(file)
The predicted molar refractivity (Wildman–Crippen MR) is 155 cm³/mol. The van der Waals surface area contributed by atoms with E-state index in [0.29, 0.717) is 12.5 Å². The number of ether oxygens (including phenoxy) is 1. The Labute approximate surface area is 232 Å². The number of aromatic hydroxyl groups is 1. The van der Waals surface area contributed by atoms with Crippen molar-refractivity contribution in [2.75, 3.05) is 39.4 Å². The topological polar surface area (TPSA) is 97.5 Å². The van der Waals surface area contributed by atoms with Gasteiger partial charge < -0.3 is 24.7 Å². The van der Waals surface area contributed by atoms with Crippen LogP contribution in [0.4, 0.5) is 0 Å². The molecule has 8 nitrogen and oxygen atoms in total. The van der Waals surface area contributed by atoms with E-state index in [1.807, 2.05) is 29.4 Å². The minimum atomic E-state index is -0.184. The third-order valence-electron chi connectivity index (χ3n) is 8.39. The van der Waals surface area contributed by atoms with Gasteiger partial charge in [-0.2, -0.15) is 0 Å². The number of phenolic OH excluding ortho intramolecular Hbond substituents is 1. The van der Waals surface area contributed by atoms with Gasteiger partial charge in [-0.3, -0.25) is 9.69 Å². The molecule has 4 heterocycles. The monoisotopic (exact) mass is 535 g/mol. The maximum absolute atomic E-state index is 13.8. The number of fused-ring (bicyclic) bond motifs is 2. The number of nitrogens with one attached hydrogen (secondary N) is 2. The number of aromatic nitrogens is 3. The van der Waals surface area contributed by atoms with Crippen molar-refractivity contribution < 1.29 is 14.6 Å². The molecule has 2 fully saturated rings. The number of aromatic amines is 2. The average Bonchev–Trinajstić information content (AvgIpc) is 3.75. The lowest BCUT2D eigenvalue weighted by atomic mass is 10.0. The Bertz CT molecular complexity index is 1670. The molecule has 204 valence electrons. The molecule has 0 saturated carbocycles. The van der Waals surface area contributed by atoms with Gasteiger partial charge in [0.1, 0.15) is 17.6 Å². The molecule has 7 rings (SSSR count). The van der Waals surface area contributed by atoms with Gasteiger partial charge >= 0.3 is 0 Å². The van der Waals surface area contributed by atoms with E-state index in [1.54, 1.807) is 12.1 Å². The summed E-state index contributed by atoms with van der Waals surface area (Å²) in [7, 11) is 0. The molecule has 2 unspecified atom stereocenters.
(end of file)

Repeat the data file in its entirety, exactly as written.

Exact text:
The predicted molar refractivity (Wildman–Crippen MR) is 155 cm³/mol. The van der Waals surface area contributed by atoms with E-state index in [0.29, 0.717) is 12.5 Å². The number of ether oxygens (including phenoxy) is 1. The Labute approximate surface area is 232 Å². The number of aromatic hydroxyl groups is 1. The van der Waals surface area contributed by atoms with Crippen molar-refractivity contribution in [2.75, 3.05) is 39.4 Å². The topological polar surface area (TPSA) is 97.5 Å². The van der Waals surface area contributed by atoms with Gasteiger partial charge < -0.3 is 24.7 Å². The van der Waals surface area contributed by atoms with Crippen LogP contribution in [0.4, 0.5) is 0 Å². The molecule has 8 nitrogen and oxygen atoms in total. The van der Waals surface area contributed by atoms with E-state index in [1.807, 2.05) is 29.4 Å². The minimum atomic E-state index is -0.184. The third-order valence-electron chi connectivity index (χ3n) is 8.39. The van der Waals surface area contributed by atoms with Gasteiger partial charge in [-0.2, -0.15) is 0 Å². The number of phenolic OH excluding ortho intramolecular Hbond substituents is 1. The van der Waals surface area contributed by atoms with Gasteiger partial charge in [-0.3, -0.25) is 9.69 Å². The molecule has 4 heterocycles. The monoisotopic (exact) mass is 535 g/mol. The maximum absolute atomic E-state index is 13.8. The number of fused-ring (bicyclic) bond motifs is 2. The number of nitrogens with one attached hydrogen (secondary N) is 2. The number of aromatic nitrogens is 3. The van der Waals surface area contributed by atoms with Crippen molar-refractivity contribution < 1.29 is 14.6 Å². The molecule has 2 fully saturated rings. The number of aromatic amines is 2. The average Bonchev–Trinajstić information content (AvgIpc) is 3.75. The lowest BCUT2D eigenvalue weighted by atomic mass is 10.0. The Bertz CT molecular complexity index is 1670. The molecule has 204 valence electrons. The molecule has 0 saturated carbocycles. The van der Waals surface area contributed by atoms with Gasteiger partial charge in [0.1, 0.15) is 17.6 Å². The molecule has 7 rings (SSSR count). The van der Waals surface area contributed by atoms with Gasteiger partial charge >= 0.3 is 0 Å². The van der Waals surface area contributed by atoms with E-state index in [1.54, 1.807) is 12.1 Å². The summed E-state index contributed by atoms with van der Waals surface area (Å²) in [7, 11) is 0. The molecule has 2 unspecified atom stereocenters.